Kamui Kobayashi, Daniel Ricciardo, Korea, 2011

Sauber understand Korea struggle

2011 Indian Grand Prix

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Kamui Kobayashi, Daniel Ricciardo, Korea, 2011
Sauber haven't scored in four of the last six races

Sauber say they’ve got to the bottom of the problems they experienced during the Korean Grand Prix.

The C30s were the only cars to pit three times during the race as they struggled with their tyres.

Technical director James Key said: “After our performance in Korea was clearly below our own expectations, we analysed all the data carefully and came to the conclusion that we underestimated the limitation on the front axle and front tyres.

“As a result we suffered from too much understeer, which resulted in over loading the front tyres.”

Key said tyres will be a factor again in India next week as teams have to use the hard tyres, which most teams haven’t raced on since the Spanish Grand Prix:

“We will have the soft and the hard tyre compound there. It?s quite some time since we ran the hard compound, so we?ll have to see how that goes.

“A lot depends on track temperatures, but given the nature of the track with several highly loaded corners, it could be that the hard tyre will warm up okay and last. Maybe the soft will struggle, but you never really know until you?re there.”

Kamui Kobayashi said he’s looking forward to his first visit to India: “It will be my first time in India and I?m very curious to discover a bit about the country.

“Everybody is telling us to be careful with the food. In a way I?m a bit worried about my stomach, but at the same time butter chicken curry is my favourite food and I would love to have it where it comes from.

“Obviously I don?t know the track yet. Maybe I will walk it, although generally I don?t regard track walking as being really very useful. The speed you have when you are on the circuit with the F1 car is so different it changes everything.”

Sergio Perez added he will drive the circuit in Ferrari’s simulator on Monday before the race.

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Keith Collantine
Lifelong motor sport fan Keith set up RaceFans in 2005 - when it was originally called F1 Fanatic. Having previously worked as a motoring...

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12 comments on “Sauber understand Korea struggle”

  1. I am not completely sure that explanation makes it easier to understand what problem they had there – F1 tech speak!

    Nice one about Kamui and the Chicken curry, interesting that Perez will be in the Ferrari simulator while Kobayashi will not. Looks like there is a real benefit to get from being in the Ferrari academy.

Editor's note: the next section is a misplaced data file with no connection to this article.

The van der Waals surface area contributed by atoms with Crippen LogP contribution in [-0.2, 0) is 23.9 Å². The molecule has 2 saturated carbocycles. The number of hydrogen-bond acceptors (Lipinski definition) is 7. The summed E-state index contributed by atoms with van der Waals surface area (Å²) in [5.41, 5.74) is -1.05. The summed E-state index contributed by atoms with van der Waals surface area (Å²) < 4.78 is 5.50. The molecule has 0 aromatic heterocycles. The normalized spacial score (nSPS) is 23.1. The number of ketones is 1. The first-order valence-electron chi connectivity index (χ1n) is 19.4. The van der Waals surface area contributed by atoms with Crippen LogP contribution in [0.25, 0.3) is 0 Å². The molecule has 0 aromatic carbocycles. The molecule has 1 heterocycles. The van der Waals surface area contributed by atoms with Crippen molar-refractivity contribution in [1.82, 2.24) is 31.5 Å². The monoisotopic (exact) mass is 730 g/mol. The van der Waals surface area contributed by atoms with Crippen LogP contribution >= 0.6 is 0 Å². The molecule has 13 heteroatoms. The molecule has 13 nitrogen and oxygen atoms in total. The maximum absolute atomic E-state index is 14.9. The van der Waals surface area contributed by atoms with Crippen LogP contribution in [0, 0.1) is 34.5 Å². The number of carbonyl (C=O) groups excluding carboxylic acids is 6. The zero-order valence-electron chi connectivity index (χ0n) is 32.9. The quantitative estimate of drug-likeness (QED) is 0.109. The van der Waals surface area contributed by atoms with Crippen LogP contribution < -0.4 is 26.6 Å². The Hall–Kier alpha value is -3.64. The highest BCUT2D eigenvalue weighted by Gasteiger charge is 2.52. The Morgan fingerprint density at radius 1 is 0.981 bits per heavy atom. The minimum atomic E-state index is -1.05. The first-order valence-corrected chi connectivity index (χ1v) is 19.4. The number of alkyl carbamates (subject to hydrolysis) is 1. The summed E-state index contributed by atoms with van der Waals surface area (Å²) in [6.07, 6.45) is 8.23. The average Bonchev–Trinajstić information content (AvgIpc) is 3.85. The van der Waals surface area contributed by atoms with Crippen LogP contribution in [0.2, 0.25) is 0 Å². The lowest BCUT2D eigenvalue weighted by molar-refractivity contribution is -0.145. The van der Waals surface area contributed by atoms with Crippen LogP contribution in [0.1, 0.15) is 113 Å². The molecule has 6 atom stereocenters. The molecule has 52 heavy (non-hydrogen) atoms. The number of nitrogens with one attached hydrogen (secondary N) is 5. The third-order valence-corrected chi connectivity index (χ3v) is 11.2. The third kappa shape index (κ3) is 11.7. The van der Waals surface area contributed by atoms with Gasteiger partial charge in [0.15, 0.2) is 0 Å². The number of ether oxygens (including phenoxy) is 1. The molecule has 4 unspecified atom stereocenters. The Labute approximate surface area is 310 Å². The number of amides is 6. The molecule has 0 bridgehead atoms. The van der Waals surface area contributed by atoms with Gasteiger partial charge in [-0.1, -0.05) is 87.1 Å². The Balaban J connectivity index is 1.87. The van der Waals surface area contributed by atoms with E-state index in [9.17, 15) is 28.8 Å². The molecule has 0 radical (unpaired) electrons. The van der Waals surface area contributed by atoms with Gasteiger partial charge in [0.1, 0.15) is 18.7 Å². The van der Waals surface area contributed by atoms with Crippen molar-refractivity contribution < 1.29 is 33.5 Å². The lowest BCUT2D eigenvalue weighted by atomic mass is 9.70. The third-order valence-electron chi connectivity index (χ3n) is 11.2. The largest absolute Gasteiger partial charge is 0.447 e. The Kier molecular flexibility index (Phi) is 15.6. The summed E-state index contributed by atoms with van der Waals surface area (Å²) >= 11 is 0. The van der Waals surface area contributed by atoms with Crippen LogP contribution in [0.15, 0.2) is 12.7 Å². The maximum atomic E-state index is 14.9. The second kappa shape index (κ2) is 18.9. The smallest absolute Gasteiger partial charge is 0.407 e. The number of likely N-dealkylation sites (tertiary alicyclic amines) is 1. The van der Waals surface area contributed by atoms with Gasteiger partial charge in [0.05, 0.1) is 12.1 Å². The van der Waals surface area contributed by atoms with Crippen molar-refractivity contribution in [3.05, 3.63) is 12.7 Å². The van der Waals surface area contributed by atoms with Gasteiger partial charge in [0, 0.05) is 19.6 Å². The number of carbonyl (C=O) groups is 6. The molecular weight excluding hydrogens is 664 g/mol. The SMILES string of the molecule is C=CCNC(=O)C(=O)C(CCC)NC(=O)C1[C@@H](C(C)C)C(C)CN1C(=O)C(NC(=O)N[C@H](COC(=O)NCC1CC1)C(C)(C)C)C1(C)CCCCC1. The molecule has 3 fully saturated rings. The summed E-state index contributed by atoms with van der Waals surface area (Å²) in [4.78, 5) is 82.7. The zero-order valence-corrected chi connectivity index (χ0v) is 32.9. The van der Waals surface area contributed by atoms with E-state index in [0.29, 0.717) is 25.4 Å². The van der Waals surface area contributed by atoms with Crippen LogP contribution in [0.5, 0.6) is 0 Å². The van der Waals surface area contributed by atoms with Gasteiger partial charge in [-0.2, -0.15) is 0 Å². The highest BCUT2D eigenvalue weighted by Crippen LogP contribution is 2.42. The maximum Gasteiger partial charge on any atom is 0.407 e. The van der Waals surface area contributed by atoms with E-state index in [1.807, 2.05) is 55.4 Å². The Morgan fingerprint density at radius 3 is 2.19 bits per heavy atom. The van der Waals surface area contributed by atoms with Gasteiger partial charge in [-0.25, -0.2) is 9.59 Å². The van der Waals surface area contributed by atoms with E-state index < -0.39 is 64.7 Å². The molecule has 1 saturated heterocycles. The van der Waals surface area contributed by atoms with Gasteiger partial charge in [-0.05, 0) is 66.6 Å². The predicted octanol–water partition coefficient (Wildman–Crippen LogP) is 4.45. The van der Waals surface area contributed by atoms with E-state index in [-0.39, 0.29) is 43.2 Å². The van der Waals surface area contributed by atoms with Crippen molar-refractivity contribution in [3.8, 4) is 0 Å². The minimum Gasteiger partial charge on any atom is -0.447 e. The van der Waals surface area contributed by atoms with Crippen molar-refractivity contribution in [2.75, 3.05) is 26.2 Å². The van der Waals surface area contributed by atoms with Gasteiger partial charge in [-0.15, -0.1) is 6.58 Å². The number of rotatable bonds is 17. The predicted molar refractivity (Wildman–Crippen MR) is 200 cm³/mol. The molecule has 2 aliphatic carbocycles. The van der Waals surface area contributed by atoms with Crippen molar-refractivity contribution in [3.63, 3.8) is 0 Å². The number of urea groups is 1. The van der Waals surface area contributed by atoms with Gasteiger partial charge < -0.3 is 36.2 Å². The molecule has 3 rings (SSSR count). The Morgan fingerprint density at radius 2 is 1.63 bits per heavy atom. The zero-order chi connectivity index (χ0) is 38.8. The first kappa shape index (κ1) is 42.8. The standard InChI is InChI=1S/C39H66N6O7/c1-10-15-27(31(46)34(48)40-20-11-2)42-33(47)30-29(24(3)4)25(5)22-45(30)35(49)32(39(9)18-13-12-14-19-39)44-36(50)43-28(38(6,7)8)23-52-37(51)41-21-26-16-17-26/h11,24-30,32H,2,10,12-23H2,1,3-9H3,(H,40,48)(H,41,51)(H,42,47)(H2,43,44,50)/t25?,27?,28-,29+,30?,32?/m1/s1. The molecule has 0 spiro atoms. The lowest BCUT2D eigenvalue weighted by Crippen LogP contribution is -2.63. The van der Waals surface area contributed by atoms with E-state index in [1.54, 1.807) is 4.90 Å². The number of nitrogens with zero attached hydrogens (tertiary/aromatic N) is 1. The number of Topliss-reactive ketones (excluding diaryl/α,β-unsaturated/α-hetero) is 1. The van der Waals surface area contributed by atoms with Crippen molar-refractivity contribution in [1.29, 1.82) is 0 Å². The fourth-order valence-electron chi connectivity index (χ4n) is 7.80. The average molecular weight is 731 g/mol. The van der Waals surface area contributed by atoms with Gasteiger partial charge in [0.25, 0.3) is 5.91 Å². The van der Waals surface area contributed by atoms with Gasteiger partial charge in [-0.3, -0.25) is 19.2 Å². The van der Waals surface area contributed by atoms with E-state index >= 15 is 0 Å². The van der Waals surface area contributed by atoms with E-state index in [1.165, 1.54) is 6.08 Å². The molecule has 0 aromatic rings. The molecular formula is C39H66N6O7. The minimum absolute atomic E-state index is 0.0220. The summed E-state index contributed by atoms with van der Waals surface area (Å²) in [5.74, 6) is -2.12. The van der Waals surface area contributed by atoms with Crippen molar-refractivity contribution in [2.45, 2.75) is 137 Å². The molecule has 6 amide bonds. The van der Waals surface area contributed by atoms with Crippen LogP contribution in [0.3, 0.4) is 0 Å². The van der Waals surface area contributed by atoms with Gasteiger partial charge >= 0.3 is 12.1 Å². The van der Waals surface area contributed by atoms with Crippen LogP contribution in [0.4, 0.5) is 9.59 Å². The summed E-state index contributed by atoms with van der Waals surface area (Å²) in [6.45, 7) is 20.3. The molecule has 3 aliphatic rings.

2. Seems like such an alien concept to have more than one step between tyre choices. Was the last hard/soft race Silverstone?

    1. given that the last time the hards was used was catalunya, it definitely could not have been silverstone…

    2. @andrewtanner Yes, Silverstone was hard/soft but because of the rain only Paul di Resta used the hards in the race:

      2011 British Grand Prix pit stops and tyres used

  3. As Sauber don’t have their own simulator, do you think Kamui will be putting a few laps in on F1 2011 before Friday? I know it tells you nothing about the car, but it does teach you about the track – or would that be counter-productive?

    1. AFAIK they do have one, but not a top level one a la Ferrari, McLaren or Williams. Still should be better than F1 2011! I don’t think they laser scanned the track so I expect the game’s times and track feel will differ greatly from reality. More than it does for known circuits.

  4. I that a chunk of tyre flying off in the top left of the image? Blimey.

    1. @john-h Not sure, but it could be part of his front wing from the contact he made in the race when he was squeezed into turn 3. Whatever it is, it’s big!

  5. Haha, I liked Kamui’s comments, but is he missing out if he’s enjoying his curry while the other drivers are out examining the track…As Webber says in the Red Bull preview, the kerbs etc are last-minute additions at a new track.

  6. Isn’t it true that in a foreign country, you just have to take one sip of water the first day, a glass the next and then you’re free to eat whatever you want? Because then your body’s adjusted to the bacteria?

    1. No, better not try that one unless you don’t mind having a couple of rough days, or worst.

    2. Well, I haven’t heard that before from anyone, but methinks that’d work if you go from say Canada to New Zealand. But hey, with all due respect, we’re talking about India here.

      I’m from Malaysia and went there 3 years back with my whole family and throughout the duration of our 10 day stay we drank bottled water. Of course, we drank their normal water on a couple of occasions, and it tastes like butter!

      Still, if there’s one thing you have to take care of in India above anythings else, it’s what you take in – both food and water.

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